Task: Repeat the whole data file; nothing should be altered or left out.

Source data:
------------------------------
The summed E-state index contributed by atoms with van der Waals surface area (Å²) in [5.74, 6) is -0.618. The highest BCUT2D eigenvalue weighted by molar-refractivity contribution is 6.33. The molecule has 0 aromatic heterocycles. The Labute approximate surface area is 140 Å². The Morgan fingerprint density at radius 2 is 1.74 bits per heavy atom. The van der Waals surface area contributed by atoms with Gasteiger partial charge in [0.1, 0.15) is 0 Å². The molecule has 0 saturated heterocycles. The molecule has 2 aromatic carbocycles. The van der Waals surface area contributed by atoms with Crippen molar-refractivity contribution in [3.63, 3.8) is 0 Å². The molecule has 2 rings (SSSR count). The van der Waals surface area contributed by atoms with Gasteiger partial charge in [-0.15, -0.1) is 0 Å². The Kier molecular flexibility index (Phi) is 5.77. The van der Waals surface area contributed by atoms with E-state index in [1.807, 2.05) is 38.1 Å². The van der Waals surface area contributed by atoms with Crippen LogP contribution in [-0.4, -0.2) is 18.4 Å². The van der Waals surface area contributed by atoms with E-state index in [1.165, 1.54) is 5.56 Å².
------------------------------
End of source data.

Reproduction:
The summed E-state index contributed by atoms with van der Waals surface area (Å²) in [5.74, 6) is -0.618. The highest BCUT2D eigenvalue weighted by molar-refractivity contribution is 6.33. The molecule has 0 aromatic heterocycles. The Labute approximate surface area is 140 Å². The Morgan fingerprint density at radius 2 is 1.74 bits per heavy atom. The van der Waals surface area contributed by atoms with Gasteiger partial charge in [0.1, 0.15) is 0 Å². The molecule has 0 saturated heterocycles. The molecule has 2 aromatic carbocycles. The van der Waals surface area contributed by atoms with Crippen molar-refractivity contribution in [3.63, 3.8) is 0 Å². The molecule has 2 rings (SSSR count). The van der Waals surface area contributed by atoms with Gasteiger partial charge in [-0.15, -0.1) is 0 Å². The Kier molecular flexibility index (Phi) is 5.77. The van der Waals surface area contributed by atoms with E-state index in [1.807, 2.05) is 38.1 Å². The van der Waals surface area contributed by atoms with Crippen LogP contribution in [-0.4, -0.2) is 18.4 Å². The van der Waals surface area contributed by atoms with E-state index in [1.165, 1.54) is 5.56 Å².